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Member Research & Reports

Member Research & Reports

WashU: Reduced Livestock Ownership in Kenya Led to Nutrition Deficiencies

Land privatization in Kenya and other constraints on mobility have reduced livestock ownership and led to undernutrition and slower growth in children, according to two new studies from the Brown School at Washington University in St. Louis.


[Photo: Dr. Lora Iannotti]

Researchers surveyed 200 households from 2000-2010 in two Kenyan communities where livelihoods traditionally relied on the herding of livestock. They found as land privatization occurred, those households that had herded livestock – called “pastoralists”  — began to rely more on wage labor, trade, and crop cultivation. Less milk production and increased dependence on maize and sugar led to inadequate intakes of vitamins A, B-12, and C.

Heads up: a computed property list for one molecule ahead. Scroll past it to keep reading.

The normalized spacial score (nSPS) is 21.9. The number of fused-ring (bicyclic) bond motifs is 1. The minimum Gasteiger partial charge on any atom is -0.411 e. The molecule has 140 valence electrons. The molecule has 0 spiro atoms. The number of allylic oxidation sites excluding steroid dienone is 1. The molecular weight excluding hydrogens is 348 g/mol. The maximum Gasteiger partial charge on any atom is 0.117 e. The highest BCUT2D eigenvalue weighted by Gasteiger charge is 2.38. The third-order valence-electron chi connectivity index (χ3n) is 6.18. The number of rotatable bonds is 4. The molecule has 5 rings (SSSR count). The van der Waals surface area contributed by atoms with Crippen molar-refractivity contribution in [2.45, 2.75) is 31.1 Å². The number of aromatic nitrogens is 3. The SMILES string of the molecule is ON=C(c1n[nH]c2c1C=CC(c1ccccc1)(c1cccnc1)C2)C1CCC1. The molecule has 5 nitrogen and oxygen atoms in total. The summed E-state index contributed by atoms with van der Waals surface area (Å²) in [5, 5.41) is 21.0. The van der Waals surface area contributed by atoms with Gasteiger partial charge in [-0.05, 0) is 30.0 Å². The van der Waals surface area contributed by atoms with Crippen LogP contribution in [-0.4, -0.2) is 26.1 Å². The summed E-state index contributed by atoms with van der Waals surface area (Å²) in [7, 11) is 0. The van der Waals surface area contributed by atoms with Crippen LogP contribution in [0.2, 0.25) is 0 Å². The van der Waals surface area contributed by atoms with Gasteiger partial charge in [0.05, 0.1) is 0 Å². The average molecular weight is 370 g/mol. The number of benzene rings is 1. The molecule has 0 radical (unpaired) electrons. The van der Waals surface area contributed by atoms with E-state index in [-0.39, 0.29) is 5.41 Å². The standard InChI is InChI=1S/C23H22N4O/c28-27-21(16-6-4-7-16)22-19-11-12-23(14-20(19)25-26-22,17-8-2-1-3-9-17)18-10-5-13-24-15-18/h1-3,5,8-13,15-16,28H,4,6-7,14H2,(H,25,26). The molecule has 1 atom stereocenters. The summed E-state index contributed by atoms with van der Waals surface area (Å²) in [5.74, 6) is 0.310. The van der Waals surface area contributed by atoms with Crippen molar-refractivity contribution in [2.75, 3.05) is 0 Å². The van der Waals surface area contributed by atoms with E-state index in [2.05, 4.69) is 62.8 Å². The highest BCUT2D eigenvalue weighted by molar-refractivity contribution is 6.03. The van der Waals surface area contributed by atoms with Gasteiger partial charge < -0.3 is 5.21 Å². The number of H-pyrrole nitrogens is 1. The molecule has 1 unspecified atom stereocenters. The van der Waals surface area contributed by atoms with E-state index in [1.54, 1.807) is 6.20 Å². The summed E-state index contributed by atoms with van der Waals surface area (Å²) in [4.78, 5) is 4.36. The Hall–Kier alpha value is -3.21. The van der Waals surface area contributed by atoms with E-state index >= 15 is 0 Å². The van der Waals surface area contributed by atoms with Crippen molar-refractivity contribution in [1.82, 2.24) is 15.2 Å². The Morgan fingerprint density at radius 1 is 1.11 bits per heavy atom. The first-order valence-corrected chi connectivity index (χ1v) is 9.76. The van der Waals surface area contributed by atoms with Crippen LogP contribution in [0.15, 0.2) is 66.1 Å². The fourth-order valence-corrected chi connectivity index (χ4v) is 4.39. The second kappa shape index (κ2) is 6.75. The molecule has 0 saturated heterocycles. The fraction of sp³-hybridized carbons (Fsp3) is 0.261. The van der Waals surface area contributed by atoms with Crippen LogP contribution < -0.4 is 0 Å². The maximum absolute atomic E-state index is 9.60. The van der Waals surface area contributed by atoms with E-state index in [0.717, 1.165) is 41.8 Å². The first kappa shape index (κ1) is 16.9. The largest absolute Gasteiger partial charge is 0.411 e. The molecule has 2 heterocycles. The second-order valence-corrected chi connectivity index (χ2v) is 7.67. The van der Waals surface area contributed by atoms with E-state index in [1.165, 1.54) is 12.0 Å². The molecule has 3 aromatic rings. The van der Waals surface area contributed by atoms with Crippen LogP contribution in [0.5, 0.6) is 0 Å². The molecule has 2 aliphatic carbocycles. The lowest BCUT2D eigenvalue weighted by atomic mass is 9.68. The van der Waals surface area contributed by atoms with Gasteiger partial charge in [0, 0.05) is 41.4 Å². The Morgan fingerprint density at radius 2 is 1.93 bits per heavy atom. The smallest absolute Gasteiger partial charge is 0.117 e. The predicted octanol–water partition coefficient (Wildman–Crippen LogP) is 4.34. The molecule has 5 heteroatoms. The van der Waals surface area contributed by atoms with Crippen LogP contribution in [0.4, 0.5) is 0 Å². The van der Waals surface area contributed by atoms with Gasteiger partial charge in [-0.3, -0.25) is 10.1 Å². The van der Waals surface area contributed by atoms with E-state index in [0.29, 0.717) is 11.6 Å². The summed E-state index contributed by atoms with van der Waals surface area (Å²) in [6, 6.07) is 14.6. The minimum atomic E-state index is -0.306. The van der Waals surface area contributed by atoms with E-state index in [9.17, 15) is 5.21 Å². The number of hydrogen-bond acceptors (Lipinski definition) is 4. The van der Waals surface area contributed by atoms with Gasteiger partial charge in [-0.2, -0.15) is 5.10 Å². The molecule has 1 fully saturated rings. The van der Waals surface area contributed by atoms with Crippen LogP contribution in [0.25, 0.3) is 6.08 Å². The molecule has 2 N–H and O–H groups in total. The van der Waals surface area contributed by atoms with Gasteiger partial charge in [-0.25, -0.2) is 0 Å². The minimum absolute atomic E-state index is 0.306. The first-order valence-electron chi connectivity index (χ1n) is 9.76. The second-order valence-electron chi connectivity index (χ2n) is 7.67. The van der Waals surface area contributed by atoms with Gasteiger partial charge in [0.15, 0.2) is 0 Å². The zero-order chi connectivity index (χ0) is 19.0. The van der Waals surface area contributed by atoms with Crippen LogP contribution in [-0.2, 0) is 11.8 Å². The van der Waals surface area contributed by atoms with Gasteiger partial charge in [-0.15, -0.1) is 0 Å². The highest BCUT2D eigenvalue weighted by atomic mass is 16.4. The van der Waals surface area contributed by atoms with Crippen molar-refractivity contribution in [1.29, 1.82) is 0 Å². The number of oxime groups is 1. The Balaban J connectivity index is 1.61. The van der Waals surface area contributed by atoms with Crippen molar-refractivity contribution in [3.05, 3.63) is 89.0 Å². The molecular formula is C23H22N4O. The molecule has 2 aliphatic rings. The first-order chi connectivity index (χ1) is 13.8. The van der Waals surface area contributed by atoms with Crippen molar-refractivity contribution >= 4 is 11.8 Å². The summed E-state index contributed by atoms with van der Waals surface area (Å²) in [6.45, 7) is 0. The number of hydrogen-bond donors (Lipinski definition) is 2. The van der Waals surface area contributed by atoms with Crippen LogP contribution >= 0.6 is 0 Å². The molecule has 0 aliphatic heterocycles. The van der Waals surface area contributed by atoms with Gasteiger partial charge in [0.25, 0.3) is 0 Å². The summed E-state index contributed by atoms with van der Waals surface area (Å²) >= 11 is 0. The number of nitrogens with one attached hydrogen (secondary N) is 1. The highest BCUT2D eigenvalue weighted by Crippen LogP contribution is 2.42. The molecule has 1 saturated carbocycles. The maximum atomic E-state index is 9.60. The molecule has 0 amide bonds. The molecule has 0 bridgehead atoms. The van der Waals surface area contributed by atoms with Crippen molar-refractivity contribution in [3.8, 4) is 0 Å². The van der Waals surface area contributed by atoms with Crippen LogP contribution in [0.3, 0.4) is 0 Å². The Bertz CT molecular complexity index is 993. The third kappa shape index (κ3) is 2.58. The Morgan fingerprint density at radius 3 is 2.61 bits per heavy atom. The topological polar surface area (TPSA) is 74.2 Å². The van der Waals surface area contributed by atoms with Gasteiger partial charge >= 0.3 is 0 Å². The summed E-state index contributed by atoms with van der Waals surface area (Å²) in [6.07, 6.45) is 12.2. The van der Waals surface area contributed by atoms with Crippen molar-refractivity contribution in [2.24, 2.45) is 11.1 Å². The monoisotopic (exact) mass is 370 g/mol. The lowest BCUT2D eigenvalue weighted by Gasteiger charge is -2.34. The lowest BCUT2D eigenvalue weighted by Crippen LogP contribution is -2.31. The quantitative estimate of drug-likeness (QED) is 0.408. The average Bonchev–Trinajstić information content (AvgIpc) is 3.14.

“Pastoralists reside at an important crossroad with potential for positive or very negative health and development outcomes,” wrote Dr. Lora Iannotti, assistant professor at the Brown School and the lead author of the studies, and Dr. Carolyn Lesorogol, associate professor at the Brown School.

“Program and policy support to sustain and increase milk production could help ensure young child and youth nutrition. Improving access to animal source foods, milk particularly, seems a logical solution.”

The studies were published in the American Journal of Physical Anthropology and in Current Anthropology.

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